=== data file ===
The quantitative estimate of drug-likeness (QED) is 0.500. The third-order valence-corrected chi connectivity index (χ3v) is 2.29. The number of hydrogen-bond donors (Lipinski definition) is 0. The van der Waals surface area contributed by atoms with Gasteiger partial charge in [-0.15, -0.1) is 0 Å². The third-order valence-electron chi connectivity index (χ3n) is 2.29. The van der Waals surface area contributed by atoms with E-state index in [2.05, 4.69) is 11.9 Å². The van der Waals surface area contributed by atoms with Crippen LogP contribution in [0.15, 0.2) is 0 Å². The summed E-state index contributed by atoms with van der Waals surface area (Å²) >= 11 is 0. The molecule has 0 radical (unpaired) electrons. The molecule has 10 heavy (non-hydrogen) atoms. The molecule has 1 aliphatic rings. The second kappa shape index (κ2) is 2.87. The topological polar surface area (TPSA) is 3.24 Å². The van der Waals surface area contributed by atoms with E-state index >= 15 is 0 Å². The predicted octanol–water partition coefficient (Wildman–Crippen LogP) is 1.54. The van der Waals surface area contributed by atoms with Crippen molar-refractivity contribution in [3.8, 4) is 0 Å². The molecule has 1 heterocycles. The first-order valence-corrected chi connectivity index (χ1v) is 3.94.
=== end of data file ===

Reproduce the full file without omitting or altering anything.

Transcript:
The quantitative estimate of drug-likeness (QED) is 0.500. The third-order valence-corrected chi connectivity index (χ3v) is 2.29. The number of hydrogen-bond donors (Lipinski definition) is 0. The van der Waals surface area contributed by atoms with Gasteiger partial charge in [-0.15, -0.1) is 0 Å². The third-order valence-electron chi connectivity index (χ3n) is 2.29. The van der Waals surface area contributed by atoms with E-state index in [2.05, 4.69) is 11.9 Å². The van der Waals surface area contributed by atoms with Crippen LogP contribution in [0.15, 0.2) is 0 Å². The summed E-state index contributed by atoms with van der Waals surface area (Å²) >= 11 is 0. The molecule has 0 radical (unpaired) electrons. The molecule has 10 heavy (non-hydrogen) atoms. The molecule has 1 aliphatic rings. The second kappa shape index (κ2) is 2.87. The topological polar surface area (TPSA) is 3.24 Å². The van der Waals surface area contributed by atoms with E-state index >= 15 is 0 Å². The predicted octanol–water partition coefficient (Wildman–Crippen LogP) is 1.54. The van der Waals surface area contributed by atoms with Crippen molar-refractivity contribution in [3.8, 4) is 0 Å². The molecule has 1 heterocycles. The first-order valence-corrected chi connectivity index (χ1v) is 3.94.